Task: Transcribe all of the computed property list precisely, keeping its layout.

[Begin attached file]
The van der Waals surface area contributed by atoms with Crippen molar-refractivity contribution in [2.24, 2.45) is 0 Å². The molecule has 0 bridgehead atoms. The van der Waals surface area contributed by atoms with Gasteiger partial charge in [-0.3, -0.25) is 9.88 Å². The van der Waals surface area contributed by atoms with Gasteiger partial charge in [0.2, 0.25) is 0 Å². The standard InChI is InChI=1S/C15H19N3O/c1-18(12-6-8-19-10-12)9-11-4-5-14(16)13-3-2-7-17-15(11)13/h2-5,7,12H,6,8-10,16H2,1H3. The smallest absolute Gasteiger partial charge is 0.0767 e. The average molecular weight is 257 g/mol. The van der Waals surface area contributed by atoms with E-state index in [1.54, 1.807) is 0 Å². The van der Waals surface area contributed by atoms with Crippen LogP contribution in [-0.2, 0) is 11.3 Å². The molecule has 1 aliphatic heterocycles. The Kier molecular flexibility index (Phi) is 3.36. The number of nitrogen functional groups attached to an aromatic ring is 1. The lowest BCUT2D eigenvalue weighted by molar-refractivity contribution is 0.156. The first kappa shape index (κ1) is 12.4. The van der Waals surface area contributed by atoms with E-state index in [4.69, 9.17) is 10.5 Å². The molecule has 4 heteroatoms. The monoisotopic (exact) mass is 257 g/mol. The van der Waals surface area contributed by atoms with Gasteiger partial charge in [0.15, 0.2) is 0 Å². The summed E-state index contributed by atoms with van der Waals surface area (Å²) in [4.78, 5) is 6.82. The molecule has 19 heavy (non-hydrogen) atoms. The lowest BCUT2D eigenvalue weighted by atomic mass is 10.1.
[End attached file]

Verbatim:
The van der Waals surface area contributed by atoms with Crippen molar-refractivity contribution in [2.24, 2.45) is 0 Å². The molecule has 0 bridgehead atoms. The van der Waals surface area contributed by atoms with Gasteiger partial charge in [-0.3, -0.25) is 9.88 Å². The van der Waals surface area contributed by atoms with Gasteiger partial charge in [0.2, 0.25) is 0 Å². The standard InChI is InChI=1S/C15H19N3O/c1-18(12-6-8-19-10-12)9-11-4-5-14(16)13-3-2-7-17-15(11)13/h2-5,7,12H,6,8-10,16H2,1H3. The smallest absolute Gasteiger partial charge is 0.0767 e. The average molecular weight is 257 g/mol. The van der Waals surface area contributed by atoms with E-state index in [1.54, 1.807) is 0 Å². The van der Waals surface area contributed by atoms with Crippen LogP contribution in [-0.2, 0) is 11.3 Å². The molecule has 1 aliphatic heterocycles. The Kier molecular flexibility index (Phi) is 3.36. The number of nitrogen functional groups attached to an aromatic ring is 1. The lowest BCUT2D eigenvalue weighted by molar-refractivity contribution is 0.156. The first kappa shape index (κ1) is 12.4. The van der Waals surface area contributed by atoms with E-state index in [4.69, 9.17) is 10.5 Å². The molecule has 4 heteroatoms. The monoisotopic (exact) mass is 257 g/mol. The van der Waals surface area contributed by atoms with Gasteiger partial charge in [0.15, 0.2) is 0 Å². The summed E-state index contributed by atoms with van der Waals surface area (Å²) in [4.78, 5) is 6.82. The molecule has 19 heavy (non-hydrogen) atoms. The lowest BCUT2D eigenvalue weighted by atomic mass is 10.1.